Amid criticisms on “exorbitant” vehicle inspection fees, operators of private motor vehicle inspection centers (PMVICs) defended on Thursday, Feb. 4, that their existing testing rates are “reasonable.”
Iñigo Larrazabal, president of the Vehicle Inspection Center Operators Association of the Philippines (VICOAP), explained that the fees being charged for motorists cover a 70-point vehicle roadworthiness check which is more comprehensive than the old emission testing.
Memorandum Circular 2018- 2518 of the Land Transportation Office (LTO) allows PMVICs to charge an inspection fee of P1,800 from motor vehicles weighing 4,500 kilograms or less, while P600 for motorcycles and tricycles.
A reinspection fee of P900 will also be collected if the vehicle fails the inspection, while P300 for tricycles and motorcycles.
“If you do the math, you are paying P4 a day for those who have light vehicles, and P1.80 a day for those who have motorcycles,” Larrazabal said during a virtual briefing on Thursday, adding that the rates are “a bargain to protect our families.”
“The increase in testing fees reflects the increased work we have to do to ensure that only the safest of vehicles are allowed on the roads. We cannot put a price on human lives,” he emphasized.
Larrazabal also maintained that their rates are reasonable and would ensure the sustainability of the PMVICs to make sure that all vehicles are roadworthy.
These costs were also discussed in a public consultation held in June last year by various government agencies including the Department of Transportation, Land Transportation Office, Department of Trade and Industry, and the Department of Environment and Natural Resources.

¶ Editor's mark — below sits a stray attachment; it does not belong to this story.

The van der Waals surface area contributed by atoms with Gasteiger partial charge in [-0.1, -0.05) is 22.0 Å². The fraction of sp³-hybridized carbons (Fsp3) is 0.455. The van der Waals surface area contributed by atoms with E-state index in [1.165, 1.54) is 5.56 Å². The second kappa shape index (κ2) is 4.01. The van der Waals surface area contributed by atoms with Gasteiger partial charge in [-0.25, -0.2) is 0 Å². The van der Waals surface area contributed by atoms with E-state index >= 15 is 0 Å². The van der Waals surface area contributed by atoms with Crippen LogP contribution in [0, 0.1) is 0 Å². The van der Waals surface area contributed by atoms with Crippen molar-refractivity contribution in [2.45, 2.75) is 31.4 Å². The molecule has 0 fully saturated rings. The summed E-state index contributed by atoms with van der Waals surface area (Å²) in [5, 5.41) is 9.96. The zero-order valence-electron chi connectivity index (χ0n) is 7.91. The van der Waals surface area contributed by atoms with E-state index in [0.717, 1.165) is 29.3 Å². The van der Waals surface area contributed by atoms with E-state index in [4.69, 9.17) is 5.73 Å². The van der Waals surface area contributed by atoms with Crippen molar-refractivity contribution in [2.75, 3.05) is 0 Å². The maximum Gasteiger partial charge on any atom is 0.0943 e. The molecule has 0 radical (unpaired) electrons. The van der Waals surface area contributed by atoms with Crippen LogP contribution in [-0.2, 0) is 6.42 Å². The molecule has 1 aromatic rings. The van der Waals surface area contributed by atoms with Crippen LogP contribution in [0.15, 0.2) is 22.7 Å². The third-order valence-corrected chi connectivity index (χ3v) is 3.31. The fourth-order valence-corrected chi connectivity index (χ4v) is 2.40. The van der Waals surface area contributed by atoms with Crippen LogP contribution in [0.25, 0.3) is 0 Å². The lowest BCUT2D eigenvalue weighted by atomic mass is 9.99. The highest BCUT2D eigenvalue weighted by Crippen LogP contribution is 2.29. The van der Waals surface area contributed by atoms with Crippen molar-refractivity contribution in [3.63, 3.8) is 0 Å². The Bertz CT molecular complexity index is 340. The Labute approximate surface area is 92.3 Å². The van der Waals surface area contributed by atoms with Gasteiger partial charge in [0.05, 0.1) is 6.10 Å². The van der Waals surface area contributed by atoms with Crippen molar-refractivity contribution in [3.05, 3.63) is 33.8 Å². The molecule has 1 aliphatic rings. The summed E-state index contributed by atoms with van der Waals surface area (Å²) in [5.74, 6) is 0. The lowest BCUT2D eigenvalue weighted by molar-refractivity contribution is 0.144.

Larrazabal argued that PMVICs are conducting a more comprehensive test to check the roadworthiness of a vehicle from seatbelts, brakes, to headlights — a far cry from Private Emission Testing Centers which only check and assess the quality of smoke belching out of the vehicle.
The association president also pointed out that the PMVIC test reduces the opportunities for corruption which is widely believed by the public to be rampant in the old, outmoded system of vehicle testing.
“We are constantly gathering data across the entire inspection process — data which can reveal any statistical anomalies that would point to corruption. And because some parts of the process are automated, we know that they cannot be tampered with,” Larrazabal said.
“In other cases, we can review the data in vulnerable areas to identify any patterns of abuse so we can then act accordingly,” he added.
On Wednesday, Feb. 3, Senator Grace Poe filed a Senate resolution to look into the operations of PMVICs, as well as the testing fees that they have been collecting from motorists.
Poe said the imposition of these fees “cannot come at a worse time in the middle of a pandemic where people are barely getting by and now have to add another item in their list of expenses.”